The relative immunogenicity of DNA vaccines delivered by the intramuscular needle injection, electroporation and gene gun methods

China-US Vaccine Research Center, The First Affiliated Hospital of Nanjing Medical University, Nanjing 210029, China.
Vaccine (Impact Factor: 3.62). 05/2008; 26(17):2100-10. DOI: 10.1016/j.vaccine.2008.02.033
Source: PubMed


Immunogenicity of DNA vaccines varies significantly due to many factors including the inherent immunogenicity of the protein antigen encoded in the DNA vaccine, the optimal immune responses that can be achieved in different animal models and in humans with different genetic backgrounds and, to a great degree, the delivery methods used to administer the DNA vaccines. Based on published results, only the gene gun-mediated delivery approach has been able to elicit protective levels of immune responses in healthy, adult volunteers by DNA immunization alone without the use of another vaccine modality as a boost. Recent results from animal studies suggest that electroporation is also effective in eliciting high level immune responses. However, there have been no reports to identify the similarities and differences between these two leading physical delivery methods for DNA vaccines against infectious disease targets. In the current study, we compared the relative immunogenicity of a DNA vaccine expressing a hemagglutinin (HA) antigen from an H5N1 influenza virus in two animal models (rabbit and mouse) when delivered by either intramuscular needle immunization (IM), gene gun (GG) or electroporation (EP). HA-specific antibody, T cell and B cell responses were analyzed. Our results indicate that, overall, both the GG and EP methods are more immunogenic than the IM method. However, EP and IM stimulated a Th-1 type antibody response and the antibody response to GG was Th-2 dominated. These findings provide important information for the further selection and optimization of DNA vaccine delivery methods for human applications.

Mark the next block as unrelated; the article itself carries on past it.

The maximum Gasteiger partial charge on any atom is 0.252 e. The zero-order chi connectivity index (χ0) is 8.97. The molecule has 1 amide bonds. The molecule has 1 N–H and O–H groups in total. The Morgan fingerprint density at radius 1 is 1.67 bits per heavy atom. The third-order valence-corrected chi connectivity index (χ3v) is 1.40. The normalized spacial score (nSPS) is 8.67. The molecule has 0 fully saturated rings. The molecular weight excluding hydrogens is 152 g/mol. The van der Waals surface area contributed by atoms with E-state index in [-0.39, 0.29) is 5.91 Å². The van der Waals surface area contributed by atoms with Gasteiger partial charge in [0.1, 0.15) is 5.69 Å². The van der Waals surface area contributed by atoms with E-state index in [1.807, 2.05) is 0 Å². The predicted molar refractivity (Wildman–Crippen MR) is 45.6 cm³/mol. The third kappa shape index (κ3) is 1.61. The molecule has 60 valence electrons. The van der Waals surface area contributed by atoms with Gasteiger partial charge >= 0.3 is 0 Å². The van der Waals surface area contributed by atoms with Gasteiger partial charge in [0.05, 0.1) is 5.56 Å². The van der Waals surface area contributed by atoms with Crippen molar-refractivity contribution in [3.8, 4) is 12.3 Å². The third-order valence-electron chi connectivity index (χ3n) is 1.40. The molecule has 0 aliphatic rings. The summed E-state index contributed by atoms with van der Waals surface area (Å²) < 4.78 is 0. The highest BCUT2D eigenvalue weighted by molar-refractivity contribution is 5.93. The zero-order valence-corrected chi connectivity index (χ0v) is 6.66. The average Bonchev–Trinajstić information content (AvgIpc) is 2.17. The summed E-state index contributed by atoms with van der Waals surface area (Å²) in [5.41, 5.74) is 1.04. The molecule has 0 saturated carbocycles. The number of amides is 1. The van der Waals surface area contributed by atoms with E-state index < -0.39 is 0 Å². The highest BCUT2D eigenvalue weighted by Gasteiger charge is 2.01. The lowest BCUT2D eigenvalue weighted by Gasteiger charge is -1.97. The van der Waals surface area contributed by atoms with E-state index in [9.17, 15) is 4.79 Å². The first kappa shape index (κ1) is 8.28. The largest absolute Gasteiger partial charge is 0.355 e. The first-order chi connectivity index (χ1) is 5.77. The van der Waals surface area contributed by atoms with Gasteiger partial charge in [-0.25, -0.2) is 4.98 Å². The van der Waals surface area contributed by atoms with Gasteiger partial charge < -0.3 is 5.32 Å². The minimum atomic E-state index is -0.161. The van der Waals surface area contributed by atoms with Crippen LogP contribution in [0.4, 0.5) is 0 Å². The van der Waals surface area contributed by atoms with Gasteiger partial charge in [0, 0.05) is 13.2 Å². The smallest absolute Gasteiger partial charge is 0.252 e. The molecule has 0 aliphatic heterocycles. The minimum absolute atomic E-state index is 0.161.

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    • "Furthermore, molecular adjuvant was still included in the above DNA vaccine formulation despite the use of EP delivery, making the whole formulation/delivery package very complicated and potentially expensive. The relative immunogenicity of traditional needle injection, gene gun, and electroporation was compared in a mouse model using HA antigen of avian influenza subtype H5N1 [63]. Both gene gun and electroporation methods were found more immunogenic than traditional needle injection. "
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